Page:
relevant software. Optionally, the translations of the remaining points of the diaphragm may be

calculated. All diaphragm data can derive based on these displacements.

C1:400/400, C2:400/400, C3:800/300 φ=30º, C4:300/600 φ=45º,

h=3.0 m, beams 250/500

After entering into “Element Input”, select “Tools” from the menu and then “Diaphragm calcula-

tion”. In the dialog opened, enter H=90.6 kN, cY=1.0 m, select “Use fixed columns=OFF1” and

press “ΟΚ”. The screen displaying the inertial mass ring, the centre of stiffness, the torsional

stiffness ellipse and the 4 columns equivalent structure of appears.

1 If “fixed columns=ON” then the results are based on the assumption of fixed-ended columns and the results are identical with those of the

first two cases. The slight differences in the results versus the ones obtained by the manual calculations, as well as the ones resulting from

the excel file are due to the small differences of the centre of mass, due to the uneven loads from the columns self-weight.

Static and Dynamic Analysis

same as in the previous case,

since it depends only on the

loads. However all other re-

sults are different, as ex-

pected.

The values of the coordinates

of the centre of stiffness CT

are (2.806, 4.193), and the tor-

sional radii are rx=4.390 m,

ry=3.842 m versus the values

2.688, 4.897, rx=4.411 and

ry=3.381 obtained from the as-

sumption of fixed-ended col-

umns in Appendix C.

All results are displayed in de-

tail by selecting from the menu

“View” and then “Diaphragm

results”, “report”.

θXZ=11.952×10-5.

The remaining results are better displayed in 3D, by selecting from the menu “View”, “Dia-

phragm results”, “3D floor” combined with “free rotation analysis” or “fixed rotation analysis” or

“rotation only”, as presented in the two following pages.

Note:

In the one-storey structure considered the “only rotation” condition can derive directly

from the analysis by applying only moment as external loading, the reason being that the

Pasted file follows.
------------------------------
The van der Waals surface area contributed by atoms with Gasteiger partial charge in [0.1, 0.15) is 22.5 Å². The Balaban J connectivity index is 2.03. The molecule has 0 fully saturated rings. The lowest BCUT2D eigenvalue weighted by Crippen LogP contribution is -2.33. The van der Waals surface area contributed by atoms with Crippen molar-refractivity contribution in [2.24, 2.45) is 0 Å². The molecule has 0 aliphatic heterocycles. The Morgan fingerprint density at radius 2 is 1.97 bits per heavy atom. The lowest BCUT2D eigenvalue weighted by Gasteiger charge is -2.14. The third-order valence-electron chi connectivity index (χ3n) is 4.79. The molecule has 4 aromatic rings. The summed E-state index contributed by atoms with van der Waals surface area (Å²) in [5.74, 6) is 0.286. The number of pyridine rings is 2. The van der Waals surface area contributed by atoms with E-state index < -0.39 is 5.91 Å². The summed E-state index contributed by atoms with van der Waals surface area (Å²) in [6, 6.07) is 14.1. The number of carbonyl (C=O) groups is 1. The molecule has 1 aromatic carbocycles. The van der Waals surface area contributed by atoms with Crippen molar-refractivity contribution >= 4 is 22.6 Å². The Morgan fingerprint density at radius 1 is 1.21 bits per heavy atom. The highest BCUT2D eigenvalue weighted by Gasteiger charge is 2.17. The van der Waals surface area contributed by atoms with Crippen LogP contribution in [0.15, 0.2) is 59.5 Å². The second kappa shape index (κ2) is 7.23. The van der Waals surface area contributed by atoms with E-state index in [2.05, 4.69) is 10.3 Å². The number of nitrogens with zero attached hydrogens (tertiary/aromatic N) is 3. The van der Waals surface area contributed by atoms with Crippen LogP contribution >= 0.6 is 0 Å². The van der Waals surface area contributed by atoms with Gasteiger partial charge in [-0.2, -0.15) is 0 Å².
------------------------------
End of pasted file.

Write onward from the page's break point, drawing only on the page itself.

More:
centre of stiffness CT in one-storey diaphragms remains, by definition, stationary with re-

spect to the ground.

Volume B

Loading 1: HX=90.6 kN with Loading 2: HX=90.6 kN Loading 3: HY=90.6 kN

loading eccentricity 3 cY=1.0 m Diaphragm restrained against Diaphragm restrained against

resulting in moment MXCM =90.6 rotation rotation

kNm

Analysis results: Analysis results: Analysis results:

The translations of point 1 are The diaphragm develops only The diaphragm develops only

δXX1=1.178, δXY1=-0.395mm and parallel translations in X,Y direc- parallel translations in X,Y direc-

the diaphragm rotation is tions, being restrained against tions, being restrained against

θXZ=11.952×10-5 rotation. Thus all diaphragm rotation, which are:

points (including CT) develop the

δYXo=-0.0600, δYYo=0.839 mm

same displacements:

The angle of the principal system

δXXo=0.677 mm, δXYo=-0.060. derives from the expression:

tan(2a)=2δXYo/(δΧΧο-δYYo)=

=2×(-0.060)/(0.677-0.839)=

=0.741 2a=36.5° a=18.2°

2 The software performs the calculations of the diaphragm automatically. The verification of the algorithms using the software tools is pre-

sented here.

3 The horizontal seismic force acts on the centre of mass CM. The loading eccentricity, cy=1.0, may also be given as equivalent moment

MCM,X=HXcY. In this case MCM,X=90.6×1.0=90.6 kNm. This additional eccentricity increases the effect of rotation producing larger transla-

tions due to rotation, thus leading to a more accurate calculation of diaphragm torsional data. Besides that, the moment induced by the ec-